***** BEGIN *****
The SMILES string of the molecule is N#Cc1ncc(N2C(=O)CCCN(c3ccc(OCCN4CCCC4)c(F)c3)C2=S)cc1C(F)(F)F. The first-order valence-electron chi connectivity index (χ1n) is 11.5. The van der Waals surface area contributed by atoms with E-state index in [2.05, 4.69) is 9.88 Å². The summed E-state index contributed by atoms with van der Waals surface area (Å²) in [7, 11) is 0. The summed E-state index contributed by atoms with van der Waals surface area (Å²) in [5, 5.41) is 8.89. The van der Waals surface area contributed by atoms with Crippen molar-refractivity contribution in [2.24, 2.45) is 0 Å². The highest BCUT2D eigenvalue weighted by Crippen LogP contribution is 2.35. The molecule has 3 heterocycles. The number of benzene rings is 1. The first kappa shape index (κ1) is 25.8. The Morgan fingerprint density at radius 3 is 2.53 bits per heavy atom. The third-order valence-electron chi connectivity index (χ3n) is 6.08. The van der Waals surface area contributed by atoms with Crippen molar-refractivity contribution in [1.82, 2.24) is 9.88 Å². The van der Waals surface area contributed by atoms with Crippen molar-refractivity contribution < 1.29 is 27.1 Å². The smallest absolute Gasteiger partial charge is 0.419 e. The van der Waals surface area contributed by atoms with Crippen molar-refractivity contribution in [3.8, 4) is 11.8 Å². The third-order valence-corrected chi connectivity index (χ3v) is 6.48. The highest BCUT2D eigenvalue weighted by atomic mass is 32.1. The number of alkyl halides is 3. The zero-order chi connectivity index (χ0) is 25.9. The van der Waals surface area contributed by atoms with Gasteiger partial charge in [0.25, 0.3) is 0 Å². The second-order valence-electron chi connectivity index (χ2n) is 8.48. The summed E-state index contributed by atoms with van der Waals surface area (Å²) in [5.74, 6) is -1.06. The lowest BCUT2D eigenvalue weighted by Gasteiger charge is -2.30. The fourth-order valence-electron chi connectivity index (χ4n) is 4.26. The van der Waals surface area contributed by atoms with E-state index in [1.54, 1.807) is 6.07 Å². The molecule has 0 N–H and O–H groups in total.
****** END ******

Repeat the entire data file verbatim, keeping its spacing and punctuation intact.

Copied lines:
The SMILES string of the molecule is N#Cc1ncc(N2C(=O)CCCN(c3ccc(OCCN4CCCC4)c(F)c3)C2=S)cc1C(F)(F)F. The first-order valence-electron chi connectivity index (χ1n) is 11.5. The van der Waals surface area contributed by atoms with E-state index in [2.05, 4.69) is 9.88 Å². The summed E-state index contributed by atoms with van der Waals surface area (Å²) in [7, 11) is 0. The summed E-state index contributed by atoms with van der Waals surface area (Å²) in [5, 5.41) is 8.89. The van der Waals surface area contributed by atoms with Crippen molar-refractivity contribution in [2.24, 2.45) is 0 Å². The highest BCUT2D eigenvalue weighted by Crippen LogP contribution is 2.35. The molecule has 3 heterocycles. The number of benzene rings is 1. The first kappa shape index (κ1) is 25.8. The Morgan fingerprint density at radius 3 is 2.53 bits per heavy atom. The third-order valence-electron chi connectivity index (χ3n) is 6.08. The van der Waals surface area contributed by atoms with Crippen molar-refractivity contribution in [1.82, 2.24) is 9.88 Å². The van der Waals surface area contributed by atoms with Crippen molar-refractivity contribution < 1.29 is 27.1 Å². The smallest absolute Gasteiger partial charge is 0.419 e. The van der Waals surface area contributed by atoms with Crippen molar-refractivity contribution in [3.8, 4) is 11.8 Å². The third-order valence-corrected chi connectivity index (χ3v) is 6.48. The highest BCUT2D eigenvalue weighted by atomic mass is 32.1. The number of alkyl halides is 3. The zero-order chi connectivity index (χ0) is 25.9. The van der Waals surface area contributed by atoms with Gasteiger partial charge in [0.25, 0.3) is 0 Å². The second-order valence-electron chi connectivity index (χ2n) is 8.48. The summed E-state index contributed by atoms with van der Waals surface area (Å²) in [5.74, 6) is -1.06. The lowest BCUT2D eigenvalue weighted by Gasteiger charge is -2.30. The fourth-order valence-electron chi connectivity index (χ4n) is 4.26. The van der Waals surface area contributed by atoms with E-state index in [1.54, 1.807) is 6.07 Å². The molecule has 0 N–H and O–H groups in total.